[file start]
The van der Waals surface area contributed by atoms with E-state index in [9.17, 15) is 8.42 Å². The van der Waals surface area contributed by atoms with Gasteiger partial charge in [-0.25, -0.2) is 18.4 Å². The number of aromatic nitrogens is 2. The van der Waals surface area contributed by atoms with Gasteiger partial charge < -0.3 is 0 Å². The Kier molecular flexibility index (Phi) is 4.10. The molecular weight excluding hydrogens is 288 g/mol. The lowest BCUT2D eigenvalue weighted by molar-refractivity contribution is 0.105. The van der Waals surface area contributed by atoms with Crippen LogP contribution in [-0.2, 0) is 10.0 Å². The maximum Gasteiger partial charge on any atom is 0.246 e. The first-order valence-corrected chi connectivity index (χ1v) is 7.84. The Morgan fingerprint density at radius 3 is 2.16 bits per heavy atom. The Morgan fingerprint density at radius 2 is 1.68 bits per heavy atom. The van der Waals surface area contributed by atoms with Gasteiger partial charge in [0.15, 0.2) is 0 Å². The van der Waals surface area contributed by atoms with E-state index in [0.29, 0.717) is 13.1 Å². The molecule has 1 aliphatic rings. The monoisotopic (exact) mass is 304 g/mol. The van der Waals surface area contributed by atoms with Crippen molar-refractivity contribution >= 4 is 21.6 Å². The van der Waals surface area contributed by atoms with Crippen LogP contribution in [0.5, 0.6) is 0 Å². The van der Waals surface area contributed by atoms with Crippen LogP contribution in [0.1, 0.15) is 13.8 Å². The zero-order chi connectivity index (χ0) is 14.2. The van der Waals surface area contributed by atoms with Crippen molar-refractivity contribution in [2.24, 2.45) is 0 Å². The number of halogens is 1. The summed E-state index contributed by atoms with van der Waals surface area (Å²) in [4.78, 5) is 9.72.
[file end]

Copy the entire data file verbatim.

The van der Waals surface area contributed by atoms with E-state index in [9.17, 15) is 8.42 Å². The van der Waals surface area contributed by atoms with Gasteiger partial charge in [-0.25, -0.2) is 18.4 Å². The number of aromatic nitrogens is 2. The van der Waals surface area contributed by atoms with Gasteiger partial charge < -0.3 is 0 Å². The Kier molecular flexibility index (Phi) is 4.10. The molecular weight excluding hydrogens is 288 g/mol. The lowest BCUT2D eigenvalue weighted by molar-refractivity contribution is 0.105. The van der Waals surface area contributed by atoms with Crippen LogP contribution in [-0.2, 0) is 10.0 Å². The maximum Gasteiger partial charge on any atom is 0.246 e. The first-order valence-corrected chi connectivity index (χ1v) is 7.84. The Morgan fingerprint density at radius 3 is 2.16 bits per heavy atom. The Morgan fingerprint density at radius 2 is 1.68 bits per heavy atom. The van der Waals surface area contributed by atoms with Gasteiger partial charge in [0.15, 0.2) is 0 Å². The van der Waals surface area contributed by atoms with E-state index in [0.29, 0.717) is 13.1 Å². The molecule has 1 aliphatic rings. The monoisotopic (exact) mass is 304 g/mol. The van der Waals surface area contributed by atoms with Crippen molar-refractivity contribution >= 4 is 21.6 Å². The van der Waals surface area contributed by atoms with Crippen LogP contribution in [0.5, 0.6) is 0 Å². The van der Waals surface area contributed by atoms with Crippen LogP contribution in [0.1, 0.15) is 13.8 Å². The zero-order chi connectivity index (χ0) is 14.2. The van der Waals surface area contributed by atoms with Crippen molar-refractivity contribution in [2.24, 2.45) is 0 Å². The number of halogens is 1. The summed E-state index contributed by atoms with van der Waals surface area (Å²) in [4.78, 5) is 9.72.